As the bow gets tied on 2023, The Chronicle’s sports department is reviewing the biggest storylines in Duke athletics throughout the year. Each day until the calendar flips to January, we will cover two of the most significant moments in Blue Devil sports from 2023.
Coming in at No. 6: After a disappointing end to the indoor season, Duke track and field's women's team exploded in the outdoor season, taking home the program's first outright ACC Championship title — and by a record margin. For the full list, click here.
Two words: total dominance.
After their narrow loss to Virginia Tech at ACC indoors, the women of Duke track and field came back with a roaring vengeance in May, shattering the ACC Outdoor Championship record with 145.5 points — a whopping 61 points ahead of the runner-up Hokies. Over the course of the three-day event at N.C. State’s Paul Derr Track and Field Facility, the Blue Devils as a whole brought home 21 medals and 35 All-ACC honors on the way to the women’s second and first outright ACC Outdoor Championship title.
“I'm really proud of the team,” head coach Shawn Wilbourn said after the meet. “Not for just breaking the scoring record, but for how we did it.”
The weekend was rife with record-book marks and fast races from the Duke women, headlined by none other than sophomore sprinter Megan McGinnis. After the baton drop heard ‘round the world in the final leg of the indoor ACC 4x400m relay final, McGinnis was up for redemption and didn’t hesitate.
First in the 400m, McGinnis added to her indoor title with its outdoor counterpart, clocking a blazing personal best of 51.43 seconds, good for first-team honors and a new school record.
From there, the Roanoke, Va., native didn’t slow down, taking second helpings with a runner-up finish — and another personal best — for 200m. Her time of 22.99 seconds registers as No. 2 Duke all time.
And even without the 400m school record-holder in their lineup, the Blue Devils’ 4x400m relay team of senior Carly King, freshman Lauren Tolbert, graduate student Madison Mulder and freshman Julia Jackson got it done in the last event of the weekend. Right on the heels of Miami until the end, the foursome ran their way to a silver medal in 3:29.95 — the third-fastest time in school history.
“There were only four events in the entire meet that we didn't score in,” Wilbourn said. “That’s exactly what we've been preaching — team track and field.”
Team track and field it was. In the sprints, the Duke women showed up and showed out. While sophomore Abby Geiser scored a silver in the 100m race, senior Halle Bieber went two for two with a pair of bronze medals. With personal bests of 11.35 seconds for 100m and 23.01 for 200m, Bieber etched her name in the program record books for second and third all-time in the events respectively. Likewise, graduate student Isabel Wakefield ended the meet with third-place finishes in both the long jump and the 100m hurdles, lowering her No. 3 all-time program mark to 13.24 seconds in the process.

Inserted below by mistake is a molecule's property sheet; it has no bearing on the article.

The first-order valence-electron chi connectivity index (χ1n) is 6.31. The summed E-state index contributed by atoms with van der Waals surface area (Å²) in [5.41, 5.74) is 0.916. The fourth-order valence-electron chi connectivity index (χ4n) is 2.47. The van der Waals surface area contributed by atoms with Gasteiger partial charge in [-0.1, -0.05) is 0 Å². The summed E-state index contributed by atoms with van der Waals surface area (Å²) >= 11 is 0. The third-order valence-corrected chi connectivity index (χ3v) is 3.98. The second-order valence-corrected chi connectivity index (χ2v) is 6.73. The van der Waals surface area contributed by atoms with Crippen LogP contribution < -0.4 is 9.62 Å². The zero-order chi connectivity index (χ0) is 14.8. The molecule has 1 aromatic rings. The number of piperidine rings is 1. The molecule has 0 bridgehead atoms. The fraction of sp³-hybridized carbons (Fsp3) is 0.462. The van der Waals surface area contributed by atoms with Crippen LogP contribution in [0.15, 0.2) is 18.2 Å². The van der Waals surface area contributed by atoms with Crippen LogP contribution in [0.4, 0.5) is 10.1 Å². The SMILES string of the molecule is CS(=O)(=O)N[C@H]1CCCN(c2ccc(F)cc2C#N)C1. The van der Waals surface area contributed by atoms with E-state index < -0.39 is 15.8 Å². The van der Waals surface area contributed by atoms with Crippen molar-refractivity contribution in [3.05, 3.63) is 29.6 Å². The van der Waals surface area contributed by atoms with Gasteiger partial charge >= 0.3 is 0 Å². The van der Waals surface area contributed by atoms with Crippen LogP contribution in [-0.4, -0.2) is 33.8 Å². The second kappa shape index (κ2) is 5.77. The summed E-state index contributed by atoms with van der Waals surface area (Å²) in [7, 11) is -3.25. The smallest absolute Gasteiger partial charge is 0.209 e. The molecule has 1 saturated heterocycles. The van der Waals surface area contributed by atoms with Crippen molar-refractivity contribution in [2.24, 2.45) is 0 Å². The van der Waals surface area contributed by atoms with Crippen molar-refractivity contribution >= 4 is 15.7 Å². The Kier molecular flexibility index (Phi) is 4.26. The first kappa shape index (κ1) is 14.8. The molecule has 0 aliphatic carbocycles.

Beyond the short sprints, the Blue Devils demonstrated their range with hardware all around the field, whether it be graduate student Chinenye Agina with bronze in high jump or junior Brianna Smith with bronze in heptathlon. In the javelin throw, the podium was more Duke blue than anything else, thanks to graduate throwers Dana Baker and Ilhame Tamrouti, who captured the silver and bronze medals, respectively.
But that wasn’t all. It wasn’t until the 1500m final on the last day that the Blue Devils first tasted the top berth of the team rankings, when sophomore Amina Maatoug streaked her way to a silver medal and eight points with another personal best of 4:15.75, the fifth-best in Duke history. By the end of the night, the Blue Devil women had snagged 16 medals, 25 all-ACC honors and a meet-record 145.5 points.
Despite falling short, the men weren’t without standout performances of their own. Graduate pole vaulter Tyler Hrbek clinched Duke’s second individual win of the meet with a vault of 5.33m and graduate student Robbie Otal threw his way to silver in the discus, leading the men to eighth-place finish.
“We're building the culture and you're starting to see the results," Wilbourn said after the meet.
The results kept coming.
One month later, Wilbourn, eventually named ACC and USTFCCCA Southeast Region Women’s Coach of the Year, ended up sending 16 athletes — 13 from the women’s side — to the NCAA Outdoor Championships in Austin, Texas, to compete across 13 different events. There, the Blue Devil women ended their campaign on a strong note, tallying two USTFCCCA All-America first-team honors (5000m and 4x400m relay) and four second-team distinctions (400m, high jump, javelin and long jump). In the fall, Maatoug kept the fire lit, blazing her way to a ninth-place finish at NCAAs to cap off a stellar cross country season.
As 2024 swiftly approaches, the Blue Devils look toward another successful track and field campaign, starting out Jan. 13 at the JDL Mondo College Invitational in Winston-Salem, N.C. With the help of new faces and reliable returners like McGinnis, the Duke women will not be stepping off the gas.
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